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Stealth is a term used to describe techniques to reduce visual, infra-red and radar observability. Such low observability characteristics are at the heart of the US/UK Joint Strike Fighter, the selected solution for the Joint Combat Aircraft programme, due in service next decade. In addition, the UK continues to explore the underlying technologies contributing to low observability, to ensure that the technology base exists to meet any potential future capability requirement.
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Mr. Hollobone: To ask the Minister for Women and Equality what assistance and support is offered by the Government to married mothers, with a husband in work, who choose to stay at home to bring up their children. 
Meg Munn: Families have substantially benefited from the changes in the tax and benefit system. As a result of the Government's reforms to the tax and benefit system since 1997, by October 2005, in real terms, families with children are, on average, £1,400 a year better off, while those in the poorest fifth are, on average, £3,200 per year better off.
The 2005 budget improved this situation still further by announcing a commitment to increase the child element of child tax credit at least in line with average earnings up to and including 200708. It is currently worth up to £1,690 a year per child, benefiting 7 million children in 3.6 million families.
8. Jim Sheridan: To ask the Secretary of State for Scotland what discussions he has had with the Secretary of State for Work and Pensions on the effects of the Pathways to Work pilot scheme in Scotland. 
My right hon. Friend has not yet had the pleasure of meeting the new Secretary of State for Work and Pensions to discuss the Pathways to Work pilots in Scotland. I am sure they will meet in the future to discuss this and a range of other issues.
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11. Mr. Bellingham: To ask the Secretary of State for Scotland what plans the Government have for reducing the burden of central Government regulation on Scottish small and medium-sized enterprises. 
David Cairns: This Government are undertaking the most radical and serious systemic reform of Britain's regulatory system in recent history. This will deliver genuine reductions in the regulatory burden upon all businesses, including SMEs, without compromising necessary regulatory outcomes.
Mr. Darling: I am in regular contact with my right hon. Friend the Home Secretary on a number of matters, including ensuring that Scotland's interests are fully covered by terrorism legislation and policies.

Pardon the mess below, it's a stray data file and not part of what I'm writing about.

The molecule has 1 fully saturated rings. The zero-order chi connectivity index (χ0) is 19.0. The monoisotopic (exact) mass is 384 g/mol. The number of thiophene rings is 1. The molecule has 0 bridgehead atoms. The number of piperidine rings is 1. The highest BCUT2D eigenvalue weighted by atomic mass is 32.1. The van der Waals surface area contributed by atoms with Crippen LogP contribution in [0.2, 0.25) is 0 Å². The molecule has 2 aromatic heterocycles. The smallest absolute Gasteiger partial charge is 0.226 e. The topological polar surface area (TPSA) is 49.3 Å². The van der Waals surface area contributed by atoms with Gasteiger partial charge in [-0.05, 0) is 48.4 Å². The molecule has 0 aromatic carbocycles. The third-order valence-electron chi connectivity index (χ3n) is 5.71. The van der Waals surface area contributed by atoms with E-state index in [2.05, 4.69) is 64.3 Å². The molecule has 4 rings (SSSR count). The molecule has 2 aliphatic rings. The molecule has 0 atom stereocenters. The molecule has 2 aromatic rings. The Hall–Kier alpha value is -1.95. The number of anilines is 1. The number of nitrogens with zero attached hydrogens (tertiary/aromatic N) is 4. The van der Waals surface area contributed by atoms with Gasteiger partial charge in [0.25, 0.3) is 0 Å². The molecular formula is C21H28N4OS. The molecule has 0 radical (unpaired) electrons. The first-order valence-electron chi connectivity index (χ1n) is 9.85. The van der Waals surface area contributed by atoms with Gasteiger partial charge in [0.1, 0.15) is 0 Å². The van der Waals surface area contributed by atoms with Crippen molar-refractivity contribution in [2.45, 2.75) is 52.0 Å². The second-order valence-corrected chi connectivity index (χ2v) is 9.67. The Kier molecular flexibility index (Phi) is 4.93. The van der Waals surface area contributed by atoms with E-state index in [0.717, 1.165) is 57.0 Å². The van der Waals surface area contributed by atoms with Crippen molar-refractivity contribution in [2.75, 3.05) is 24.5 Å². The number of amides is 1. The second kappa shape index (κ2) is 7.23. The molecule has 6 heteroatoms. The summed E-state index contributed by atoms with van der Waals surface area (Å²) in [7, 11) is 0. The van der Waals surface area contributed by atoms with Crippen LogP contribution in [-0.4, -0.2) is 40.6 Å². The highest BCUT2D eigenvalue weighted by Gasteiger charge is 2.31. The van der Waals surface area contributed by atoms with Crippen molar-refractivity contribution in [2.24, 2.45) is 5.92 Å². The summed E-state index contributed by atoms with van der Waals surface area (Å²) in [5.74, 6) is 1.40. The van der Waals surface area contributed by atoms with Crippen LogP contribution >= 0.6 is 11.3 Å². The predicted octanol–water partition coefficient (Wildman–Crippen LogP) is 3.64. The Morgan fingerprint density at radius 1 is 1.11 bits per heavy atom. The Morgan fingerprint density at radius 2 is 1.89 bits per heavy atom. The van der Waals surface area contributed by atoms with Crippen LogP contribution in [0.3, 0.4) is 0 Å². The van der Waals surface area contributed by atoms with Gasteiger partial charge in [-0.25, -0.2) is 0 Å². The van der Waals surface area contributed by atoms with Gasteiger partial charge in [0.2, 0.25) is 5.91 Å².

13. Mr. MacNeil: To ask the Secretary of State for Scotland what discussions his Department has had with the Department for Environment, Food and Rural Affairs on the impact of climate change on cod migration; and what action the Government are planning to take. 
David Cairns: I refer the hon. Member to the answers given by my hon. Friend the Parliamentary Under-Secretary of State at the Department for Environment, Food and Rural Affairs (Mr. Bradshaw) on 12 September 2005, Official Report, columns 23082309W, to the hon. Member for Banff and Buchan (Mr. Salmond).
David Cairns: The Government's objective is to increase employment opportunity for all. The UK labour market is performing well, both by international standards and on a historical comparison, with high levels of employment and low levels of unemployment. In addition, the Scottish labour market has hit new record levels, with employment at its highest since quarterly records began. We will continue to work in partnership with the Scottish Executive to deliver prosperity for all the people of Scotland.
Mike Penning: To ask the Leader of the House if he will list the 10 highest-paid employees in his Office; what the (a) job title and (b) salary including bonuses is of each; and whether the individual concerned is (i) a civil servant and (ii) a contractor in each case. 
Mr. Hoon: The highest paid employee in the Office of the Leader of the House is the Principal Private Secretary, who is a member of the Senior Civil Service. Details of his salary band are available in the Privy Council Office, Resource Accounts 200304, HC109Q, a copy of which is available in the Library of the House.
The office employs an additional 13 members of staff, all of whom are civil servants. Details of their salary are not released, as to provide this information for such a small number of staff (all of whom are below the Senior Civil Service grade) would be unfair on the grounds of their entitlement to privacy.
Mr. Hoon: Prior to 2001 separate records were not kept for the Office of the Leader of the House of Commons. The figures were disaggregated from the rest of the Privy Council Office, which provides administrative support to my office, only from 2001. The information available is given in the following table.
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Nigel Griffiths: A total of 201 statutory instruments (excluding draft instruments) and six Statutory Rules of Northern Ireland were laid in the House of Commons in the period 22 July to 7 October. These are listed in the Votes and Proceedings of the House for 10 October. Of these 123 statutory instruments and five statutory rules came into force before 10 October.
19. Philip Davies: To ask the Minister of State, Department for Constitutional Affairs how many applications to pilot all-postal vote elections her Department has received since the Representation of the People Act 2000 came into force. 
Ms Harman: The Government have received 93 applications to run all-postal pilots since the Representation of the People came into force. Eight were received in 2000, 20 in 2002, 43 in 2003, 12 in 2004 and two in 2005.
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